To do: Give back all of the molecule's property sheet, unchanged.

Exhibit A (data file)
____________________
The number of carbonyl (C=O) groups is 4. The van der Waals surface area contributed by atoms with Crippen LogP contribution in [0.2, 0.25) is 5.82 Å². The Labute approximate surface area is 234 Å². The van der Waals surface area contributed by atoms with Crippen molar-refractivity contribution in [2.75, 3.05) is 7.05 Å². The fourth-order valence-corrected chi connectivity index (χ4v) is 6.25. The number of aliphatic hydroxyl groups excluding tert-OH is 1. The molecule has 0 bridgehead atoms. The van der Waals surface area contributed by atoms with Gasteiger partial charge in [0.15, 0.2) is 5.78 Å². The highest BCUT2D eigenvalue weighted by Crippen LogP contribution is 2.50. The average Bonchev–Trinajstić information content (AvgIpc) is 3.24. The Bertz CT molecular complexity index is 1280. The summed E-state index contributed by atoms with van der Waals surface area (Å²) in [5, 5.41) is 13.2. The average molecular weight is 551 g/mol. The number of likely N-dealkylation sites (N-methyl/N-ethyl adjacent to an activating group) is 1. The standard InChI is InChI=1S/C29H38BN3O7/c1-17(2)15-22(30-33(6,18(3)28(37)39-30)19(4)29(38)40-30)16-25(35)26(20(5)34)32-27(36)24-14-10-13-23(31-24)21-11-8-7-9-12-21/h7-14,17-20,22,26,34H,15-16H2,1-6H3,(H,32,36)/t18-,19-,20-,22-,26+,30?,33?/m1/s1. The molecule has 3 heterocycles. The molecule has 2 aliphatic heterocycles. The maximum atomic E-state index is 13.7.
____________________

The number of carbonyl (C=O) groups is 4. The van der Waals surface area contributed by atoms with Crippen LogP contribution in [0.2, 0.25) is 5.82 Å². The Labute approximate surface area is 234 Å². The van der Waals surface area contributed by atoms with Crippen molar-refractivity contribution in [2.75, 3.05) is 7.05 Å². The fourth-order valence-corrected chi connectivity index (χ4v) is 6.25. The number of aliphatic hydroxyl groups excluding tert-OH is 1. The molecule has 0 bridgehead atoms. The van der Waals surface area contributed by atoms with Gasteiger partial charge in [0.15, 0.2) is 5.78 Å². The highest BCUT2D eigenvalue weighted by Crippen LogP contribution is 2.50. The average Bonchev–Trinajstić information content (AvgIpc) is 3.24. The Bertz CT molecular complexity index is 1280. The summed E-state index contributed by atoms with van der Waals surface area (Å²) in [5, 5.41) is 13.2. The average molecular weight is 551 g/mol. The number of likely N-dealkylation sites (N-methyl/N-ethyl adjacent to an activating group) is 1. The standard InChI is InChI=1S/C29H38BN3O7/c1-17(2)15-22(30-33(6,18(3)28(37)39-30)19(4)29(38)40-30)16-25(35)26(20(5)34)32-27(36)24-14-10-13-23(31-24)21-11-8-7-9-12-21/h7-14,17-20,22,26,34H,15-16H2,1-6H3,(H,32,36)/t18-,19-,20-,22-,26+,30?,33?/m1/s1. The molecule has 3 heterocycles. The molecule has 2 aliphatic heterocycles. The maximum atomic E-state index is 13.7.